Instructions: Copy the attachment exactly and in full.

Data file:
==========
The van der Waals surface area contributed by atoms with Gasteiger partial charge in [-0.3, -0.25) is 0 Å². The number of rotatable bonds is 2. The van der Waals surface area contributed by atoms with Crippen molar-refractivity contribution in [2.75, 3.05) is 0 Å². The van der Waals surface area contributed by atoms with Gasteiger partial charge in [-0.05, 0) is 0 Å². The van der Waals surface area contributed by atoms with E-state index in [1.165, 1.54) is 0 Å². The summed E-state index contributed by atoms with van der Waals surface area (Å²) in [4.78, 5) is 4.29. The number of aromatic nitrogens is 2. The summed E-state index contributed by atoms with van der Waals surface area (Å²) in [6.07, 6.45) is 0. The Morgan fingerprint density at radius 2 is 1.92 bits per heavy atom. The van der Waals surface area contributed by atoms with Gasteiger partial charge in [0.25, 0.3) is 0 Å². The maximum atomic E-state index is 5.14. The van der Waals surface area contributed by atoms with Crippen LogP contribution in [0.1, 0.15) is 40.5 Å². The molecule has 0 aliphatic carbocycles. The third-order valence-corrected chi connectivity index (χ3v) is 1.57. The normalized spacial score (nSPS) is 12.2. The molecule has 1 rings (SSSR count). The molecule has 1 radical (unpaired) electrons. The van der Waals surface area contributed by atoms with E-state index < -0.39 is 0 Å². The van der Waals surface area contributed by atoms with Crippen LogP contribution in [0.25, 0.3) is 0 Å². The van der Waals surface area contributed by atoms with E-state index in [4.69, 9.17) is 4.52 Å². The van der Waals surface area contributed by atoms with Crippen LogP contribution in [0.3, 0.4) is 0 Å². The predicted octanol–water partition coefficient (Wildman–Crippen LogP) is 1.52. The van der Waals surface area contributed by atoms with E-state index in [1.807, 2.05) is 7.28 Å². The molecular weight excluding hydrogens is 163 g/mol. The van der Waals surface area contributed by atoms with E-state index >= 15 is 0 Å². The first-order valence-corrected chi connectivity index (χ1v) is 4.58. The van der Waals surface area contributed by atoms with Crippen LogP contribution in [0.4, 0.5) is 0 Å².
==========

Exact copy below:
The van der Waals surface area contributed by atoms with Gasteiger partial charge in [-0.3, -0.25) is 0 Å². The number of rotatable bonds is 2. The van der Waals surface area contributed by atoms with Crippen molar-refractivity contribution in [2.75, 3.05) is 0 Å². The van der Waals surface area contributed by atoms with Gasteiger partial charge in [-0.05, 0) is 0 Å². The van der Waals surface area contributed by atoms with E-state index in [1.165, 1.54) is 0 Å². The summed E-state index contributed by atoms with van der Waals surface area (Å²) in [4.78, 5) is 4.29. The number of aromatic nitrogens is 2. The summed E-state index contributed by atoms with van der Waals surface area (Å²) in [6.07, 6.45) is 0. The Morgan fingerprint density at radius 2 is 1.92 bits per heavy atom. The van der Waals surface area contributed by atoms with Gasteiger partial charge in [0.25, 0.3) is 0 Å². The maximum atomic E-state index is 5.14. The van der Waals surface area contributed by atoms with Crippen LogP contribution in [0.1, 0.15) is 40.5 Å². The molecule has 0 aliphatic carbocycles. The third-order valence-corrected chi connectivity index (χ3v) is 1.57. The normalized spacial score (nSPS) is 12.2. The molecule has 1 rings (SSSR count). The molecule has 1 radical (unpaired) electrons. The van der Waals surface area contributed by atoms with E-state index < -0.39 is 0 Å². The van der Waals surface area contributed by atoms with Crippen LogP contribution in [0.25, 0.3) is 0 Å². The van der Waals surface area contributed by atoms with E-state index in [4.69, 9.17) is 4.52 Å². The van der Waals surface area contributed by atoms with Crippen LogP contribution in [0.3, 0.4) is 0 Å². The predicted octanol–water partition coefficient (Wildman–Crippen LogP) is 1.52. The van der Waals surface area contributed by atoms with E-state index in [1.807, 2.05) is 7.28 Å². The molecular weight excluding hydrogens is 163 g/mol. The van der Waals surface area contributed by atoms with E-state index >= 15 is 0 Å². The first-order valence-corrected chi connectivity index (χ1v) is 4.58. The van der Waals surface area contributed by atoms with Crippen LogP contribution in [0.4, 0.5) is 0 Å².